States are passing laws to make it easier to obtain digital data from Facebook, Yahoo and other password-protected accounts when someone dies. Tech companies, however, have been slow to support such laws and are now actively pushing back against them.
This week, [company]Yahoo [/company]claimed that a model law fails to protect sensitive data like photos and messages, and that allowing heirs to access accounts fails to respect the wishes of dead users.
In a blog post, senior lawyer Bill Ashworth wrote:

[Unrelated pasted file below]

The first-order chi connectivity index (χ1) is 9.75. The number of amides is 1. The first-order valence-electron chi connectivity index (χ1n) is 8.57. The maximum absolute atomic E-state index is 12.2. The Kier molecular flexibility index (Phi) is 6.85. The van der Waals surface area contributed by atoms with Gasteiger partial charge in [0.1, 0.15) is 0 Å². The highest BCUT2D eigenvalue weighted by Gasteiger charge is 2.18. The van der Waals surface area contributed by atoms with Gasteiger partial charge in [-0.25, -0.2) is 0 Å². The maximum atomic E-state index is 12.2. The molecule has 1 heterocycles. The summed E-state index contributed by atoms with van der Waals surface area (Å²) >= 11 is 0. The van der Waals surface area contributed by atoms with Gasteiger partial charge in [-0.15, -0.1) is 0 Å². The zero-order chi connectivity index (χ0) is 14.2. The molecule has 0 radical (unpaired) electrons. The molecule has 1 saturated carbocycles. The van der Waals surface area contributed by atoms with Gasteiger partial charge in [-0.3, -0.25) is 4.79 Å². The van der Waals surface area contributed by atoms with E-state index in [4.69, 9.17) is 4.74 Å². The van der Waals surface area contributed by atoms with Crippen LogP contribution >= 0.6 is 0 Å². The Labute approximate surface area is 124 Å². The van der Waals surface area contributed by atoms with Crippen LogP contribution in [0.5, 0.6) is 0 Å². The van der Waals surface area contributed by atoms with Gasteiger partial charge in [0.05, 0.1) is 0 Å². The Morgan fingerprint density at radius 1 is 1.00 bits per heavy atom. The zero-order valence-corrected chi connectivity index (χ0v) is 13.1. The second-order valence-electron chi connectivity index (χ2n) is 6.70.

In order to protect our users’ privacy, we honor the initial agreement that a user made with us […] We believe that account holders and individuals—not legislators—should determine what happens to a person’s digital archives at the time of their death. When it comes to a person’s digital archive, our team will continue to argue in favor of a user’s right to privacy.
The object of Yahoo’s criticism is a draft…
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